By Aniseh Bassiri Tabrizi

(Re-published from, Jan. 17, 2016) The implementation day of the Iranian nuclear agreement comes after the International Atomic Energy Agency (IAEA) confirmed that Tehran had, in effect, complied with its key obligations under the Joint Comprehensive Plan of Action (JCPOA). Since October, Iran has been rapidly working towards meeting its obligations, curbing its most sensitive nuclear activities and co-operating closely with the IAEA.

“Implementation day is not the end of the matter—the process which lies ahead will be no less technical and arguably even more procedural.”

Iran’s greatest challenge was implementing the ‘Road-map for the Clarification of Past and Present Outstanding Issues’, agreed with the IAEA in order to provide a framework for resolving international concerns about the possible military dimensions of its nuclear programme. Following the implementation of the roadmap, the IAEA closed its file on the possible military dimensions of Iran’s nuclear programme in mid-December. In accordance with the steps specified in the JCPOA, in the meantime, Iran has:

  • Removed two-thirds of its 19,000 centrifuges, limiting the total number of operational centrifuges at its Natanz and Fordow enrichment facilities to 6,104
  • Removed the core from its Arak heavy-water reactor to prevent the facility from producing any weapons-grade plutonium; it has also agreed an outline for the redesign of the reactor with the P5+1
  • Removed 98 per cent of its stockpile of low-enriched uranium, shipping the majority to Russia, leaving it with a remaining stockpile of 300 kg, less than a quarter of the amount required to produce one nuclear weapon if further enriched
  • Capped its level of uranium enrichment to 3.67 per cent U-235, substantially below what would be needed for nuclear-weapons production.

Despite opposition within Iran, President Hassan Rouhani’s administration has kept its commitment to proceed smoothly with the implementation of the deal and has reiterated this pledge to gain domestic support. The president has invested two years of political capital into the resolution of the nuclear standoff. After concluding the historic agreement, he had the challenging task of showcasing its benefits at home, especially in light of the parliamentary election to be held next month. Given that hardliners in the country could make electoral gains, Rouhani had to demonstrate that the deal would result in major economic improvements. This meant complying with its requirements and getting to implementation day quickly.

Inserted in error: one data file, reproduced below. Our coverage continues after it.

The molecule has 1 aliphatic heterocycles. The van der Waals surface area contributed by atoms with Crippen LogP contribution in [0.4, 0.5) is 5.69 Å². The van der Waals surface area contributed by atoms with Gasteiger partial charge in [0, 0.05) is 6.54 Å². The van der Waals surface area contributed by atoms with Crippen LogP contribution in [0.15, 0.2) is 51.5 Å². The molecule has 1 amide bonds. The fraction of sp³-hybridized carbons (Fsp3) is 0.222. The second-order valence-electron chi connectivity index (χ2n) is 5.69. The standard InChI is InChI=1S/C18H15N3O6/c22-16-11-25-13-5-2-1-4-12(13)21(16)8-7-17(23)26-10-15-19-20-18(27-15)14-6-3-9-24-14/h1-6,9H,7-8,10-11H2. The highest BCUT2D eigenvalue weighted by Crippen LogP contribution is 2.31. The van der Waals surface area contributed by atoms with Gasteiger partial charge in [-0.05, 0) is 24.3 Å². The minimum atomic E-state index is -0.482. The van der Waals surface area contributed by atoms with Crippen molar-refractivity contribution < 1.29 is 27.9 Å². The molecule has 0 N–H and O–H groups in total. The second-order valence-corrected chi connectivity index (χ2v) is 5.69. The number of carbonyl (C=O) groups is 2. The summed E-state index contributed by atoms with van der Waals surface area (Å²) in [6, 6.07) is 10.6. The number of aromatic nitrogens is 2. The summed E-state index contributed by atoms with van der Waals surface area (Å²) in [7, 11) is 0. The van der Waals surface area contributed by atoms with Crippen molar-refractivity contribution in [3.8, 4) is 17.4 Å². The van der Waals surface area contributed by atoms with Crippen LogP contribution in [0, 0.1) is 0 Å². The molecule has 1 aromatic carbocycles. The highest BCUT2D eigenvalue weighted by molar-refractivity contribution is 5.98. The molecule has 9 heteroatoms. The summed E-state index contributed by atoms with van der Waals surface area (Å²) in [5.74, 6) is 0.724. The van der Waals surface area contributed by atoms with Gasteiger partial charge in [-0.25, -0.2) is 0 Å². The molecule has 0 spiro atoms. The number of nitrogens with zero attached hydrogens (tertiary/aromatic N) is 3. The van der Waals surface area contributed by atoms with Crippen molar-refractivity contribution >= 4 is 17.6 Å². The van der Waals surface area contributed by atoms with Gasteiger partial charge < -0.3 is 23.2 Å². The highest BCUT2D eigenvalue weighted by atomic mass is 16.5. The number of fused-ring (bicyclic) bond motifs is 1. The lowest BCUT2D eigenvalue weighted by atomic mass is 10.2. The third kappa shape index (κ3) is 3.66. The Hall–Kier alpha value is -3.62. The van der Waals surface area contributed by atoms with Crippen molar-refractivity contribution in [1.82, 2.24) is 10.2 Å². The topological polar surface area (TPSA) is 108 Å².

The Next Phase

Implementation day is not the end of the matter—the process which lies ahead will be no less technical and arguably even more procedural. During the next stages of the agreement, Tehran must allow the IAEA to conduct enhanced levels of monitoring; it will also have to adhere to new legal frameworks governing the Agency’s access to the country’s nuclear sites. The IAEA will be able to request information and inspections to verify that the country is not building undeclared nuclear facilities or engaging in weapons-related work. Iran will also need to prove that its research and development activities at the Natanz site are conducted ‘in a manner that does not accumulate enriched uranium’, and that no enrichment is taking place at the Fordow facility, converted into a nuclear, physics and technology research centre.

Furthermore, Iran will be required to seek approval for all nuclear-related procurement from a designated procurement channel which will require Iran to submit appropriate documentation and end-use declarations. Each purchase will proceed through national licensing agencies around the world and parties to the JCPOA will have twenty days (extendable to thirty) to consider the proposed export …

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Aniseh Bassiri Tabrizi (MAIR ’10)—a former Fulbright Scholar who holds a MA in International Relations from SU Maxwell School—is a Research Analyst at RUSI. Her research is concerned with security in the Middle East, with a particular focus on Iran’s foreign and domestic politics. She is also a PhD candidate at the War Studies Department of King’s College, London.

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